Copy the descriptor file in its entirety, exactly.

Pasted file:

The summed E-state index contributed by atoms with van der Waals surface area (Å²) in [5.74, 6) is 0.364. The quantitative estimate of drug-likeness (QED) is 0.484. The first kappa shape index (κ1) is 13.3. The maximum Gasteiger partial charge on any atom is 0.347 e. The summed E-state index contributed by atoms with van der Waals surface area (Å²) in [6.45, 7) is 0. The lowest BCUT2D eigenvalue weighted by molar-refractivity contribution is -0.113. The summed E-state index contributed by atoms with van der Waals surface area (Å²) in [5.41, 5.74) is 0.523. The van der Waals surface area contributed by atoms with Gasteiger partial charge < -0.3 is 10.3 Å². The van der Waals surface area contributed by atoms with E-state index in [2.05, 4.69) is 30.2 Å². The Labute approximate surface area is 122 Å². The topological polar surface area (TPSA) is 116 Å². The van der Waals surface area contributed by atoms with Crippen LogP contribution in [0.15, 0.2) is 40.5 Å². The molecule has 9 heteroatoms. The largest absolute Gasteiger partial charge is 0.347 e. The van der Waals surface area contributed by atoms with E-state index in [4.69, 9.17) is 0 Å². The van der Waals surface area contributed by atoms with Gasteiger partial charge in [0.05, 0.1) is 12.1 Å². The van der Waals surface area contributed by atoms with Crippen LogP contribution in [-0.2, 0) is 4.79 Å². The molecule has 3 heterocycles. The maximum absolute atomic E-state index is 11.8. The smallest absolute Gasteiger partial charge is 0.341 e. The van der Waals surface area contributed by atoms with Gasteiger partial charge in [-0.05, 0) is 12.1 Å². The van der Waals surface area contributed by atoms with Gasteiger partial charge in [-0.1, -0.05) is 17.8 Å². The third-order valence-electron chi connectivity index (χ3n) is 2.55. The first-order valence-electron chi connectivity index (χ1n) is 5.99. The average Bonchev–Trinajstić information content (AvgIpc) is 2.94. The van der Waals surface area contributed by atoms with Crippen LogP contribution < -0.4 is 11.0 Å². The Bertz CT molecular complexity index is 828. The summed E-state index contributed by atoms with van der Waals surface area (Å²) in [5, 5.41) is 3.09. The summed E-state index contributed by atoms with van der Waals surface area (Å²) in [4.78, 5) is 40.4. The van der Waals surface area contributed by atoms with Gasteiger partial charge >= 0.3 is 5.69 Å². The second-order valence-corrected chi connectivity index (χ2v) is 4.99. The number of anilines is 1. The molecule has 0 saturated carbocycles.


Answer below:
The summed E-state index contributed by atoms with van der Waals surface area (Å²) in [5.74, 6) is 0.364. The quantitative estimate of drug-likeness (QED) is 0.484. The first kappa shape index (κ1) is 13.3. The maximum Gasteiger partial charge on any atom is 0.347 e. The summed E-state index contributed by atoms with van der Waals surface area (Å²) in [6.45, 7) is 0. The lowest BCUT2D eigenvalue weighted by molar-refractivity contribution is -0.113. The summed E-state index contributed by atoms with van der Waals surface area (Å²) in [5.41, 5.74) is 0.523. The van der Waals surface area contributed by atoms with Gasteiger partial charge < -0.3 is 10.3 Å². The van der Waals surface area contributed by atoms with E-state index in [2.05, 4.69) is 30.2 Å². The Labute approximate surface area is 122 Å². The topological polar surface area (TPSA) is 116 Å². The van der Waals surface area contributed by atoms with Crippen LogP contribution in [0.15, 0.2) is 40.5 Å². The molecule has 9 heteroatoms. The largest absolute Gasteiger partial charge is 0.347 e. The van der Waals surface area contributed by atoms with E-state index in [4.69, 9.17) is 0 Å². The van der Waals surface area contributed by atoms with Gasteiger partial charge in [0.05, 0.1) is 12.1 Å². The van der Waals surface area contributed by atoms with Crippen LogP contribution in [-0.2, 0) is 4.79 Å². The molecule has 3 heterocycles. The maximum absolute atomic E-state index is 11.8. The smallest absolute Gasteiger partial charge is 0.341 e. The van der Waals surface area contributed by atoms with Gasteiger partial charge in [-0.05, 0) is 12.1 Å². The van der Waals surface area contributed by atoms with Gasteiger partial charge in [-0.1, -0.05) is 17.8 Å². The third-order valence-electron chi connectivity index (χ3n) is 2.55. The first-order valence-electron chi connectivity index (χ1n) is 5.99. The average Bonchev–Trinajstić information content (AvgIpc) is 2.94. The van der Waals surface area contributed by atoms with Crippen LogP contribution < -0.4 is 11.0 Å². The Bertz CT molecular complexity index is 828. The summed E-state index contributed by atoms with van der Waals surface area (Å²) in [5, 5.41) is 3.09. The summed E-state index contributed by atoms with van der Waals surface area (Å²) in [4.78, 5) is 40.4. The van der Waals surface area contributed by atoms with Gasteiger partial charge >= 0.3 is 5.69 Å². The second-order valence-corrected chi connectivity index (χ2v) is 4.99. The number of anilines is 1. The molecule has 0 saturated carbocycles.